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stimulus spending

The First World War gave birth to the progressive income tax. The coronavirus crisis could do the same for a basic income.
“Sometimes you’re not going to get an answer,” Morneau says.
Stimulating an economy takes more than just allocating money.
Hold the applause.
The federal government now appears once again poised to balance its budget after several years of deficit spending. A step backwards in the direction of borrowing and spending more would be a huge loss with little economic reward.
With federal Finance Minister Jim Flaherty poised to unveil his 2014 budget on February 11, early signs point to a business-as-usual budget with his government staying focused on eliminating the deficit in 2015 and creating the fiscal room to provide tax relief in next year's budget. But Flaherty could take a different approach and positively surprise Canadians.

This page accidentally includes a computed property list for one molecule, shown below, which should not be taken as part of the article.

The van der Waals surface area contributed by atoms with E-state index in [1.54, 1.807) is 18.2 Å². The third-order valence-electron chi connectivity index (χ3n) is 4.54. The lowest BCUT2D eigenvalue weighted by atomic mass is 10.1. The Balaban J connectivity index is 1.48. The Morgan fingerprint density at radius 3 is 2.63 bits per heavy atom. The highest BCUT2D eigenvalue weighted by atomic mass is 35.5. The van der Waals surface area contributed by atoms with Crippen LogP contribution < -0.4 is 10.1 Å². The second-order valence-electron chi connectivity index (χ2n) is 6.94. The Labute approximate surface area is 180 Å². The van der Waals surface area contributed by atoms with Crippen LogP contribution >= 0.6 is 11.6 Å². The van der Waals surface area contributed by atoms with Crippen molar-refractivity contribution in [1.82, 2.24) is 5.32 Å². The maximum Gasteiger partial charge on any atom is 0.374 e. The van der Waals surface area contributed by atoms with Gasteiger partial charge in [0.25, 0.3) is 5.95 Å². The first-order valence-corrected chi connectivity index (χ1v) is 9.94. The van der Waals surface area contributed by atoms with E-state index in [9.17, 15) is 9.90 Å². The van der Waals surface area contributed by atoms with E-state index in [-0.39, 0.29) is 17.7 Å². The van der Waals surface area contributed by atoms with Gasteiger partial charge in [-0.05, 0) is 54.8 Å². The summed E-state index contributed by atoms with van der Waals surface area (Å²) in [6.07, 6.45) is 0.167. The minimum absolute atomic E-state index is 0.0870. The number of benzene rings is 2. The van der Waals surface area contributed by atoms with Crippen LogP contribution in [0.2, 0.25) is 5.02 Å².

Consumption -- stimulated or not -- never has and never will be the driver of economic growth. It's rightly been said before that the true engine of an economy is savings and investment, whereas consumption is merely the steering wheel.
Although the Harper government has no problem spending money, I believe that they will probably ramp up the cuts that have already started. We must make sure that we are not balancing the books on the backs of the poor. Make no mistake, poverty costs us all. It forces up our tax bills and depresses the economy.
Stephen Harper said his government is sticking with its plan to chop billions of dollars in spending instead of enacting
OTTAWA - The Canadian economy grew at a slower-than-expected pace of 1.5 per cent in the second quarter, the Bank of Canada